The Dissolution of the Monasteries was about Money – Not Religion
Despite following hot on the heels of Henry VIII’s decision to break with Rome and declare himself Head of the Church of England, the dissolution of the monasteries was not about religion but money. There was, in fact, little or no opposition to the Dissolution with those affected. Most ex-nuns and monks took their pensions and melted away into Tudor society quietly- whatever their personal views. Those who lost their lives were executed for denying Henry’s new ecclesiastical authority- not because the King was bringing down the holy houses of England and Wales.
The richness of England’s Church was noteworthy. At the beginning of Henrys’ reign, one foreign diplomat observed that: “There is not a parish church in the kingdom so mean that it has not crucifixes, candlesticks, censers, patens, and cups of silver.” This ecclesiastical wealth must have become a provoking temptation to a King quickly running through his treasury. As early as 1525, Cardinal Wolsey began to look for ways to make money from the monasteries. He started by suppressing all of those with less than seven inmates. However, it was under Wolsey’s protÃ©gÃ©, Thomas Cromwell that asset stripping the church would become a full-blown policy.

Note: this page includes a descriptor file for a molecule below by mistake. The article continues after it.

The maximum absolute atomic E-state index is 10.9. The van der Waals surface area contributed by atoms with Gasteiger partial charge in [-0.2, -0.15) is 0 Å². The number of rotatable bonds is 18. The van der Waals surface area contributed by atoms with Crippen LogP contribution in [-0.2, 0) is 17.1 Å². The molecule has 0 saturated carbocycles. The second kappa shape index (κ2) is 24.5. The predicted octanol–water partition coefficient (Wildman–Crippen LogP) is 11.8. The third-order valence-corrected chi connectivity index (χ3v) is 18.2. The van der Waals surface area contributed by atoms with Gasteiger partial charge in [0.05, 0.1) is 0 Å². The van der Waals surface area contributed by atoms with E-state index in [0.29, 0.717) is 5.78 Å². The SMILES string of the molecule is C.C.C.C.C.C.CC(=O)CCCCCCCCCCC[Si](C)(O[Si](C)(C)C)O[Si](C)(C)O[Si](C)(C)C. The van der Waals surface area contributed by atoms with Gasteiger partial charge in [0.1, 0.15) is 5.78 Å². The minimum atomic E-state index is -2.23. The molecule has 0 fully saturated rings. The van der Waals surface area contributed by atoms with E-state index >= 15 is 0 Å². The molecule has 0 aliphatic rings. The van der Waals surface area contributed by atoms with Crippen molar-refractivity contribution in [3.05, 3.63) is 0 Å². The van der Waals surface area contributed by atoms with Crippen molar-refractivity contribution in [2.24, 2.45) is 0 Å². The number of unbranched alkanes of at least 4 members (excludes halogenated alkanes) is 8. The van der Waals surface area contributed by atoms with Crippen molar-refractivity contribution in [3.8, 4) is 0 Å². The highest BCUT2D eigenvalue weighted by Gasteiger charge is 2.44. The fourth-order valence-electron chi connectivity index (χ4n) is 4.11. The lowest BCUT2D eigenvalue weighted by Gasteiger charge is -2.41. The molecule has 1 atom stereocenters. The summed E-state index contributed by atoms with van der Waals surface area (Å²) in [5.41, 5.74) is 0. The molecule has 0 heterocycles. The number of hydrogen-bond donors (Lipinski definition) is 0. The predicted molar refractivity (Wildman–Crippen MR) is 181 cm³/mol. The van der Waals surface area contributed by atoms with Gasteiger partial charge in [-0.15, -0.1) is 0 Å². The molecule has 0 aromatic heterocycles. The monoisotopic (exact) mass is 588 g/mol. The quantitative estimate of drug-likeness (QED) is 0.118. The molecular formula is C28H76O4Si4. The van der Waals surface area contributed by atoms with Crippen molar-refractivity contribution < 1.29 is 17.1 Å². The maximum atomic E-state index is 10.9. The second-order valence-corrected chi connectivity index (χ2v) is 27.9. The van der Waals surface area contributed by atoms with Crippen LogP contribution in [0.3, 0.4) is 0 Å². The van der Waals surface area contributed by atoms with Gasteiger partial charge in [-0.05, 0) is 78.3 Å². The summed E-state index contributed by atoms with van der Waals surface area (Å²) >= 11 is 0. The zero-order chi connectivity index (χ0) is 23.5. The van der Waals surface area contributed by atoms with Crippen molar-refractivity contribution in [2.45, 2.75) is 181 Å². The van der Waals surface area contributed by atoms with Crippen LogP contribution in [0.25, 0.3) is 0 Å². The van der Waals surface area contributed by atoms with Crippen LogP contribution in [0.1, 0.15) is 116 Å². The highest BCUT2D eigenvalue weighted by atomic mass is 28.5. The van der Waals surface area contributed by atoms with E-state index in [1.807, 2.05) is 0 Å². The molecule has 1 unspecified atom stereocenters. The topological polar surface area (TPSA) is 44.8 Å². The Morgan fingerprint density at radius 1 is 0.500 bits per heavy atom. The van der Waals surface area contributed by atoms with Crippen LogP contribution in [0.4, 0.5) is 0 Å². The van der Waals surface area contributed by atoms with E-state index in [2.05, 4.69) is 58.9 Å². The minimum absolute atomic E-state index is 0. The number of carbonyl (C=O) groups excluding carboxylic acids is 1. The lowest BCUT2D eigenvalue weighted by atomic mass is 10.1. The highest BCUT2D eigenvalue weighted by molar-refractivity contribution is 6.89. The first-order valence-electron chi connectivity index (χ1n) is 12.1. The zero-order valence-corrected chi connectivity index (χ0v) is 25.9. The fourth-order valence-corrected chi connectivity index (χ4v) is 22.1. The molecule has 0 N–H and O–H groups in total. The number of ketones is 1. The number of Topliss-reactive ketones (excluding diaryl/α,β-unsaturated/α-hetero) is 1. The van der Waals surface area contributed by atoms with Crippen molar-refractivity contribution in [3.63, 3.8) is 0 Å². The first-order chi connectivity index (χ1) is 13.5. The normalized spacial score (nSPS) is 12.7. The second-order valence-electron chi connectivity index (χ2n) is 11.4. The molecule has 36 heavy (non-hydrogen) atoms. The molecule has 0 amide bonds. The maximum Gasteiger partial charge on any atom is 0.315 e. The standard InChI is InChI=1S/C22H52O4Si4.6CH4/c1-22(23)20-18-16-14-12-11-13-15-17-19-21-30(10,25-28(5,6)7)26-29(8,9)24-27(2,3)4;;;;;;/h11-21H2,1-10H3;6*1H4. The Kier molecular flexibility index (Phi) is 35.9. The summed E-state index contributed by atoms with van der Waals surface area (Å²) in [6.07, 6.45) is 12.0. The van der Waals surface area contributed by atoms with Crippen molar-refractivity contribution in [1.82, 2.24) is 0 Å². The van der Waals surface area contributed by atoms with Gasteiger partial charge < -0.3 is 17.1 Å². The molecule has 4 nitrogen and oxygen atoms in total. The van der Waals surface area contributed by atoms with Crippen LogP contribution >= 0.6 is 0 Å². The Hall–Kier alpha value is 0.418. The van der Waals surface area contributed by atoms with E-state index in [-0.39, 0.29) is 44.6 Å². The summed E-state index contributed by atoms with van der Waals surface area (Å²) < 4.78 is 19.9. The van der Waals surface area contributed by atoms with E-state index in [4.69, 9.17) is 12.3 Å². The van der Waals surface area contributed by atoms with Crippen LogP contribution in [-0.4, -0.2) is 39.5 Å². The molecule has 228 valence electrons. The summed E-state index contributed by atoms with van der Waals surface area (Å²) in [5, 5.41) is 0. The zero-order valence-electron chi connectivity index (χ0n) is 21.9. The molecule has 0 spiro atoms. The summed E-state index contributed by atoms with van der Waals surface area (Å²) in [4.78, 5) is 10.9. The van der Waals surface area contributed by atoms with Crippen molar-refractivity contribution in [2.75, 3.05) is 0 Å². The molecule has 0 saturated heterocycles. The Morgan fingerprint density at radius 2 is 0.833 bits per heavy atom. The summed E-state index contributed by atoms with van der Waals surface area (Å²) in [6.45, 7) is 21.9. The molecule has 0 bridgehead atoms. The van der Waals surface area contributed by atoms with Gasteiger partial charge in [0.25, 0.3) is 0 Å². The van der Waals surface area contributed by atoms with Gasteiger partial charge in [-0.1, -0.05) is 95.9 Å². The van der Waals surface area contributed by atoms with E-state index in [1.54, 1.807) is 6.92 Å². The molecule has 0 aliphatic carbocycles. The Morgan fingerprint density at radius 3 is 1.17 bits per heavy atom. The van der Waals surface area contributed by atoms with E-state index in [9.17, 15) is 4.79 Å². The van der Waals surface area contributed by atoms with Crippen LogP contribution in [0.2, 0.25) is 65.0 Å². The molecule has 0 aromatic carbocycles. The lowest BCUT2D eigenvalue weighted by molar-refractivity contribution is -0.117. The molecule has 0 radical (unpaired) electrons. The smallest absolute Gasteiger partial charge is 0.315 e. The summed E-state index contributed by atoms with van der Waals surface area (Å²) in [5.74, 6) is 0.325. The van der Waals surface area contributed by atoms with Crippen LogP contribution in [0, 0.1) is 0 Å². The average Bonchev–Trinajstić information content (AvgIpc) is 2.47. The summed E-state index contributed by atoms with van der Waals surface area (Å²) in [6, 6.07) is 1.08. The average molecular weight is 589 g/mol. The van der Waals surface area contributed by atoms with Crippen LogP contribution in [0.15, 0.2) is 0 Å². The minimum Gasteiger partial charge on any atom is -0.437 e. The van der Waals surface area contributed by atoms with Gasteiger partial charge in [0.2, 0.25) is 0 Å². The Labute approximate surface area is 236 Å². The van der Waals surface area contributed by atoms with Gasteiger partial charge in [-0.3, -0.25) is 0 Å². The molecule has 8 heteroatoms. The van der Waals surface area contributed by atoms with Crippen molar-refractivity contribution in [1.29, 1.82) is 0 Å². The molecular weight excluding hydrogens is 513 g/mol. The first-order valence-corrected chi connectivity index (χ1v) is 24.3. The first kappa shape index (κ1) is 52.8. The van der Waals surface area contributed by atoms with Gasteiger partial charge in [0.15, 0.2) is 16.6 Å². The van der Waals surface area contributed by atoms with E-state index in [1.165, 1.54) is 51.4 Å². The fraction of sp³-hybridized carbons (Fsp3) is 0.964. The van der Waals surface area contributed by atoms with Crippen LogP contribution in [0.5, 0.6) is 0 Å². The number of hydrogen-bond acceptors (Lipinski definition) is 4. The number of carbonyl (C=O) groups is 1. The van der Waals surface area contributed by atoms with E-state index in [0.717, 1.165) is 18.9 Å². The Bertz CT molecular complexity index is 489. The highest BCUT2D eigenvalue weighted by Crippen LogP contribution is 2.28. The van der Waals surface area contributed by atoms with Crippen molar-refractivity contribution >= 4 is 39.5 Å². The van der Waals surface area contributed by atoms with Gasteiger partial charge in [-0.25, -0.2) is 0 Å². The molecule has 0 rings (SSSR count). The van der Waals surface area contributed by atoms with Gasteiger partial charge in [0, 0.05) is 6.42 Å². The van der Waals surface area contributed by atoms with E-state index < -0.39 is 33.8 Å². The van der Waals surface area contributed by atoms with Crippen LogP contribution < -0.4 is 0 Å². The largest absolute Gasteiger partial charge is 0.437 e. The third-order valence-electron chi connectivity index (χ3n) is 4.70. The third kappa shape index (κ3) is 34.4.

In 1530, Thomas Cromwell took over as chancellor. Having promised to make Henry “the richest king that ever was in England, in 1535, the new chancellor ordered the Valor Ecclesiasticus, an extensive evaluation of the Church in England’s assets. The reports of his commissioners, showed- as was expected- that the monasteries had become lax and wasteful. But the Valor also showed that church lands alone were worth Â£120,000 a year- around Â£36 million pounds today. Henry was now the supreme head of the church in England. Those properties were his- and he had every right to claim them back if the church mismanaged them.
Parliment passed an act which initially suppressed all monasteries with a revenue of under Â£200 a year. In 1536, it went further, and now all monastic houses were required to submit, and their inhabitants quit. These lands and assets immediately doubled the royal coffers. Henry also made a further profit by selling land onto interested nobles and gentlemen. In four years all of the 500 religious houses in England had been abolished and their assets seized by the crown.